According to the U.S. and Foreign Commercial Service and the U.S. State Dept., total foreign investment in Norway is expected to climb from $43.8 billion in 2003 to $45.3 billion in 2005 (with U.S. investment alone projected to rise to more than $7.7 billion). For a country of 4.5 million people with a 2004 labor force of approximately 2.4 million, that's nearly $19,000 of FDI per worker, in a nation where the GDP per capita is over $50,000 and rising.
Of course, a full 59 percent of the value of Norwegian exports in 2004 is coming from the oil and gas sector. But the country's maritime cluster continues to develop, as do others. An August 2004 report from Statistics Norway showed manufacturing improving its turnover for the fourth month in a row, having grown its output by nearly four percent year-to-date over 2003. That push was led by intermediate goods like refined petroleum products, chemicals and chemical products.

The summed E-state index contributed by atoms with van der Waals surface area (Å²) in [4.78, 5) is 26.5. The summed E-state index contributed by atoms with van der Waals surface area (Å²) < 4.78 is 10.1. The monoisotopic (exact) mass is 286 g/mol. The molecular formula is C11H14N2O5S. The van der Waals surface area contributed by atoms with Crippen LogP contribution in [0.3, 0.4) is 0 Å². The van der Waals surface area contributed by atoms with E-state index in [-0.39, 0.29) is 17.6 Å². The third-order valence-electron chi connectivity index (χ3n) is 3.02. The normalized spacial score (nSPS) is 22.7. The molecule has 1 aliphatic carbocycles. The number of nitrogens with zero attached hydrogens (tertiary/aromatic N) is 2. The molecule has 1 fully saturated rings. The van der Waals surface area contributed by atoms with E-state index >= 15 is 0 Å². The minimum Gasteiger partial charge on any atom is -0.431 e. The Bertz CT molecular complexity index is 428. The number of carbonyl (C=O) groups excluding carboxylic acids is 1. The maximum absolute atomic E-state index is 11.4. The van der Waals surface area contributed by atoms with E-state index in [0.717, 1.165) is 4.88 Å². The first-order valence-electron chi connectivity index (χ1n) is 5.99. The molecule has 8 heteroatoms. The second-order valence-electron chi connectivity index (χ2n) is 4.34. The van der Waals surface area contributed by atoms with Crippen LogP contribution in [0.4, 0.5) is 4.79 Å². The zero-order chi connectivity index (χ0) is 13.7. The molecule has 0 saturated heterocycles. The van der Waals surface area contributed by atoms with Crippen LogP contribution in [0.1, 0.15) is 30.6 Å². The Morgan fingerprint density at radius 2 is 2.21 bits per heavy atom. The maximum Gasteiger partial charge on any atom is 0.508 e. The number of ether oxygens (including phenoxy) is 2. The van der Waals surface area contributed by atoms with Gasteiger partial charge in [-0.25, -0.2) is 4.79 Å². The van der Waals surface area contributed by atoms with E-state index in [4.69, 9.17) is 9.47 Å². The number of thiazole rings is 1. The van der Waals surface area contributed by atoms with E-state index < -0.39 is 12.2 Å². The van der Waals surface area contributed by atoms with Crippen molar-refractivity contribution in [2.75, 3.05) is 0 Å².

One of the more insightful 2004 documents about the European Union's business climate comes from a May survey of 200 companies, predominantly manufacturers, among eight European business federations active in the Union of Industrial and Employers' Confederations of Europe including the Confederation of Norwegian Business and Industry.
While focused on improvements to the EU internal market regulatory environment, the report also addresses national-level issues. One graph depicts the number of cases per country where national requirements over and above EU regulations led to product changes, extra testing or other administrative burdens. Norway, Sweden and Finland showed the fewest obstacles of all European countries examined, save Portugal.
But the country is a good place to just live, too, having topped the United Nations' standard-of-living rankings for the fourth year in a row in 2004, with an annual income per capita of $36,600, second only to Luxembourg's. Second place overall went to Sweden.
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